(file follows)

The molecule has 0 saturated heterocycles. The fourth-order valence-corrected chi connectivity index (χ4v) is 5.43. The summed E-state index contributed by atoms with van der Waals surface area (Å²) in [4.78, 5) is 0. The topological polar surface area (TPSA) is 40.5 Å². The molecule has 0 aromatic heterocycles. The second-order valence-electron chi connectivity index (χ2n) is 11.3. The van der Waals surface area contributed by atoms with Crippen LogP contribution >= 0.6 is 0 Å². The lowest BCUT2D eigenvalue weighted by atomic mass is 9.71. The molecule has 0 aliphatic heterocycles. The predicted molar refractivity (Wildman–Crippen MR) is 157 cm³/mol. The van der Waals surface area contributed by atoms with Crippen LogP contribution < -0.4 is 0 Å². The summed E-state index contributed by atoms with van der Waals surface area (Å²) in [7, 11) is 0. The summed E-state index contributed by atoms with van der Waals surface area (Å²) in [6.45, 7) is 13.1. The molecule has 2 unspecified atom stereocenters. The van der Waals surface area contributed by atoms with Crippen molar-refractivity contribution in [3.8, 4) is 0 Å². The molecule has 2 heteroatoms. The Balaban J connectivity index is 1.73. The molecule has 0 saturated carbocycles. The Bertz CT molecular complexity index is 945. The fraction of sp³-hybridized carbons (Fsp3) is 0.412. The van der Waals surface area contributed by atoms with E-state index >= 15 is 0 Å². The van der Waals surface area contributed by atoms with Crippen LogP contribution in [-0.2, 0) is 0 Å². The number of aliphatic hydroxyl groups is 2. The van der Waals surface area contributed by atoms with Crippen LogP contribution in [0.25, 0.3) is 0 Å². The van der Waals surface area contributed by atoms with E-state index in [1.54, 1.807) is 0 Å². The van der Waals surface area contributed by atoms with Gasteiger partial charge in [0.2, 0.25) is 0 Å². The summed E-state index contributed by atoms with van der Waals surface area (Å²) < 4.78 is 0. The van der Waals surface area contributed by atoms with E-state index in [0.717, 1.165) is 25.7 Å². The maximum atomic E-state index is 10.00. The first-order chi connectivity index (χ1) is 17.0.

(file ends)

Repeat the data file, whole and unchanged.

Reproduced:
The molecule has 0 saturated heterocycles. The fourth-order valence-corrected chi connectivity index (χ4v) is 5.43. The summed E-state index contributed by atoms with van der Waals surface area (Å²) in [4.78, 5) is 0. The topological polar surface area (TPSA) is 40.5 Å². The molecule has 0 aromatic heterocycles. The second-order valence-electron chi connectivity index (χ2n) is 11.3. The van der Waals surface area contributed by atoms with Crippen LogP contribution >= 0.6 is 0 Å². The lowest BCUT2D eigenvalue weighted by atomic mass is 9.71. The molecule has 0 aliphatic heterocycles. The predicted molar refractivity (Wildman–Crippen MR) is 157 cm³/mol. The van der Waals surface area contributed by atoms with Crippen LogP contribution < -0.4 is 0 Å². The summed E-state index contributed by atoms with van der Waals surface area (Å²) in [7, 11) is 0. The summed E-state index contributed by atoms with van der Waals surface area (Å²) in [6.45, 7) is 13.1. The molecule has 2 unspecified atom stereocenters. The van der Waals surface area contributed by atoms with Crippen molar-refractivity contribution in [3.8, 4) is 0 Å². The molecule has 2 heteroatoms. The Balaban J connectivity index is 1.73. The molecule has 0 saturated carbocycles. The Bertz CT molecular complexity index is 945. The fraction of sp³-hybridized carbons (Fsp3) is 0.412. The van der Waals surface area contributed by atoms with E-state index >= 15 is 0 Å². The van der Waals surface area contributed by atoms with Crippen LogP contribution in [-0.2, 0) is 0 Å². The number of aliphatic hydroxyl groups is 2. The van der Waals surface area contributed by atoms with Crippen LogP contribution in [0.25, 0.3) is 0 Å². The van der Waals surface area contributed by atoms with E-state index in [1.54, 1.807) is 0 Å². The van der Waals surface area contributed by atoms with Gasteiger partial charge in [0.2, 0.25) is 0 Å². The summed E-state index contributed by atoms with van der Waals surface area (Å²) < 4.78 is 0. The van der Waals surface area contributed by atoms with E-state index in [0.717, 1.165) is 25.7 Å². The maximum atomic E-state index is 10.00. The first-order chi connectivity index (χ1) is 17.0.